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Towards a cybernetic deterrent?

Cahiers de la pensée mili-Terre n° 48
Science & technology
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At a time when artificial intelligence, the big data, connected objects give the exchange ofinformation exchange on a scale unprecedented in human history, the virtual world has taken on considerable importance, particularly for armies. The power of cyber means is such that many journalists and observers of the military world wonder about the parallel that could be drawn between nuclear deterrence and cyber.

The creation, but above all the expansion and use of the Internet have radically changed the life, habits and customs, and methods of reflection of societies. They are considerably changing the relationship to knowledge and information of each citizen. The Internet has therefore become a privileged vector, an "effector", no longer potential but unavoidable, for anyone wishing to achieve a particular objective. Beyond the Internet, it is in fact the whole of what can be called the cybernetic sphere (see Box) that has become a major challenge for States. The description of the cyberthreat, which first appeared in the 2008 White Paper on Defence and National Security and was taken up and reinforced in the 2013 White Paper, clearly shows that this new space is being taken into account. The LBDSN of 2013 places cyber attacks in third place in order of importance (after aggression against national territory and terrorist attacks), while the Americans, for their part, place them in first place, even before terrorist attacks. Cyberspace is described as the "fourth dimension", after land, air and sea. Even more recently, in his speech on the occasion of the visit to the Directorate General for Armaments and Information Management, the Minister of Defence, Mr. Klaus Kolchak, said that the United States had been a leader in the field of cyberspace for many years and that it was the "fourth dimension", after land, air and sea.fense Minister Jean-Yves Le Drian advocates increasing the resources, both human and financial and material, allocated to the control of this new space. Thus described and considered, the cyber domain could only be supported by a strong and ambitious policy, in order to enable France to hold its place in it as much as in the physical world. To achieve this, it has chosen three complementary lines of action:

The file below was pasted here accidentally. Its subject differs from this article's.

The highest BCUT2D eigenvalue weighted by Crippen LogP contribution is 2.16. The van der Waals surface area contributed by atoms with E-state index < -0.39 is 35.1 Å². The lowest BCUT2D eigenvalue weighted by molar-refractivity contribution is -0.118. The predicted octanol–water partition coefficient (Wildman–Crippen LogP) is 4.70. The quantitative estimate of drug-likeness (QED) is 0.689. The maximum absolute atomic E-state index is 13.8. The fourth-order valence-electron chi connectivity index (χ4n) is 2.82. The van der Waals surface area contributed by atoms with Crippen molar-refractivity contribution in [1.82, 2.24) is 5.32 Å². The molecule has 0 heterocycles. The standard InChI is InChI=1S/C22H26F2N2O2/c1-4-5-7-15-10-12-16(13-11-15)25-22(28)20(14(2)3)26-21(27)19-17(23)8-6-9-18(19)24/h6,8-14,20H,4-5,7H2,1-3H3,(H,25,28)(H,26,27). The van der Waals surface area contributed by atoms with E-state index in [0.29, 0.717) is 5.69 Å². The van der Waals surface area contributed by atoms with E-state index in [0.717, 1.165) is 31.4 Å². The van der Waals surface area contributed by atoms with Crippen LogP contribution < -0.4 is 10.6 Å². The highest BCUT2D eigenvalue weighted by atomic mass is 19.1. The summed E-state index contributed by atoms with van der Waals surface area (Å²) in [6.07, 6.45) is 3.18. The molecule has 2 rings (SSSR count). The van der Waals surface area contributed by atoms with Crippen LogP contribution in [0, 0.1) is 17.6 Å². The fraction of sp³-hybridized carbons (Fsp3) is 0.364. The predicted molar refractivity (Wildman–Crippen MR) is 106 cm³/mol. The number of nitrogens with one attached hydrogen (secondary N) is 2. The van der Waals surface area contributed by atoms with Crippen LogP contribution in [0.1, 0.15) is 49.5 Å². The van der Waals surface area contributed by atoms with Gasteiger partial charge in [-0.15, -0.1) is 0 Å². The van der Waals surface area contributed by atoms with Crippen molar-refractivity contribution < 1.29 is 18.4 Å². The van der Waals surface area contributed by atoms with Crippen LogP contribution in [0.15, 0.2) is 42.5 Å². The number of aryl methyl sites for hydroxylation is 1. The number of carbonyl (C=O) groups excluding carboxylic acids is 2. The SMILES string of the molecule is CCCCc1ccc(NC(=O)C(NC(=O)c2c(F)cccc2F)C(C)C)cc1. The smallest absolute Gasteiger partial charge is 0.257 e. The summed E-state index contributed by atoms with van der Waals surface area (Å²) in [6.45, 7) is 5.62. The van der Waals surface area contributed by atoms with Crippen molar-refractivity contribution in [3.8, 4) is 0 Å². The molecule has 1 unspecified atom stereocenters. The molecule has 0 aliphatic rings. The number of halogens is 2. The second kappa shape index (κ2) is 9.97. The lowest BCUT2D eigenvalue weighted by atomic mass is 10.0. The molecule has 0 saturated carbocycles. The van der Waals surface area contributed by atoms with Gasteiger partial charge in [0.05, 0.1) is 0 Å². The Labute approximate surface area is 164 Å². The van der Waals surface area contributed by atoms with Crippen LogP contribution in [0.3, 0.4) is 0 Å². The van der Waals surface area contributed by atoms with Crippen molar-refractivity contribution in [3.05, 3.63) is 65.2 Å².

- effective intelligence, which is the first of all missions and which contributes to the successful completion of all subsequent missions;

- a robust defensive posture, capable of protecting not only the Ministry of Defence's cybernetic infrastructures and systems, but also, in conjunction with the ANSSI, all structures of strategic interest;